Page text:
Procuring cause is a poorly defined and poorly understood concept that in a real estate transaction can determine which agent who may have interacted with a home buyer is entitled to the buyer’s agent share of the commission. Procuring cause is defined by the National Association Of Realtors as
“the uninterrupted series of casual events which results in the successful transaction.”
and all Realtors agree that any disputes regarding which agent is entitled to a commission be arbitrated. Why this matters to consumers is that it may limit their rights when it comes to choosing which agent they want to work with when buying a property. Showing a property to a prospective buyer is usually the first step for an agent to establish that they are the procuring cause of the sale.
One typical procuring cause scenario develops when consumers find a property they are interested in seeing and contact the listing agent directly to see the property. Thinking they can still hire their own buyer’s agent if they like the property, they make an appointment and tour the property with the listing agent. Later, when the potential buyer decides they would prefer to work with an agent who represents them instead of the seller, they come to find out that, while they have every right to hire their own agent, they may have to pay their agent out of their pocket rather than have their agent collect the buyer’s agent fee that the seller has offered to pay and is built into the asking price of the property. Sometimes the listing agent may be willing to waive their claims to procuring cause if they are going to receive a large listing commission if the sale closes, but not always. And not all listing agents receive large listing commissions. Some agents offer discounted listing commissions or flat fees paid up front and their motivation in showing the property is to earn the buyer’s side of the commission as well.
Another typical procuring cause scenario develops when a consumer contacts the agent they see profiled next to a listing on a site like Zillow. In this case, the consumer may even think they are contacting the listing agent, but usually they are contacting an agent totally unrelated to the property who bought placement next to that listing. The agent may not know anything about the listing and may know little about real estate in general. If the consumer lets that agent show them the property, that agent isn’t likely to be willing to give up a procuring cause claim since they stand to make nothing for their efforts if they do.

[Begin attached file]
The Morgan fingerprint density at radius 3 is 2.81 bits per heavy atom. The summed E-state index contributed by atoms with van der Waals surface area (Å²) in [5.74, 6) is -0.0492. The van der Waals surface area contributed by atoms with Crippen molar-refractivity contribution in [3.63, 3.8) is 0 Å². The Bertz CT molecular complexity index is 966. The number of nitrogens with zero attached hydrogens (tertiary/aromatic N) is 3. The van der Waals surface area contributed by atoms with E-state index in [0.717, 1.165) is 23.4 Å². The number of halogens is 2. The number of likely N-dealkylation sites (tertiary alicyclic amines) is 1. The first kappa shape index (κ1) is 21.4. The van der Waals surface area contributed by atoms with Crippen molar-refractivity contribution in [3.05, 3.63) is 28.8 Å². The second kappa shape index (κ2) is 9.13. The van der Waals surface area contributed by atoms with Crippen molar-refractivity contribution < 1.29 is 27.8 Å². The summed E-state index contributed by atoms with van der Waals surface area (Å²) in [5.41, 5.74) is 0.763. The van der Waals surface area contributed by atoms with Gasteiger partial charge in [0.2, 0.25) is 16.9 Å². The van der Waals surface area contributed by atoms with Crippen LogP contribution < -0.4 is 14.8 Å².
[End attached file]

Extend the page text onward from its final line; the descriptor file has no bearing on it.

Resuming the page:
Procuring cause, like many things, started out with good intentions. It kept agents from working with prospects for extended periods of time to help a buyer find the right property, only to have the buyer get their neighbor who got licensed last week write up the deal and claim the commission. It had it roots in a time when there were no buyer’s agents, all agents worked for the seller. It is not well understood, even by very experienced agents, but almost every agent believes (incorrectly) that if they show a property, that automatically gives them the right to claim procuring cause.
Real estate business models are rapidly changing and consumers have more options in services and fees than ever before, but procuring cause can throw a monkey wrench into a buyer’s choices of who helps them and how they get paid. Buyer often just want to see a property they like as soon as they can, and don’t realize until it is too late the implications in doing that. If you are planning on buying a property, you should go ahead and find a good buyer’s agent before you start looking at properties and work with that agent through out the process. Goddin Real Estate offer superior service and knowledge and innovative programs that can help you save thousands of dollars in fees. To find out more about our services and how procuring cause can limit your choices if you are not careful, contact John Goddin at 919-968-2100 or John@GoddinRealEstate.com .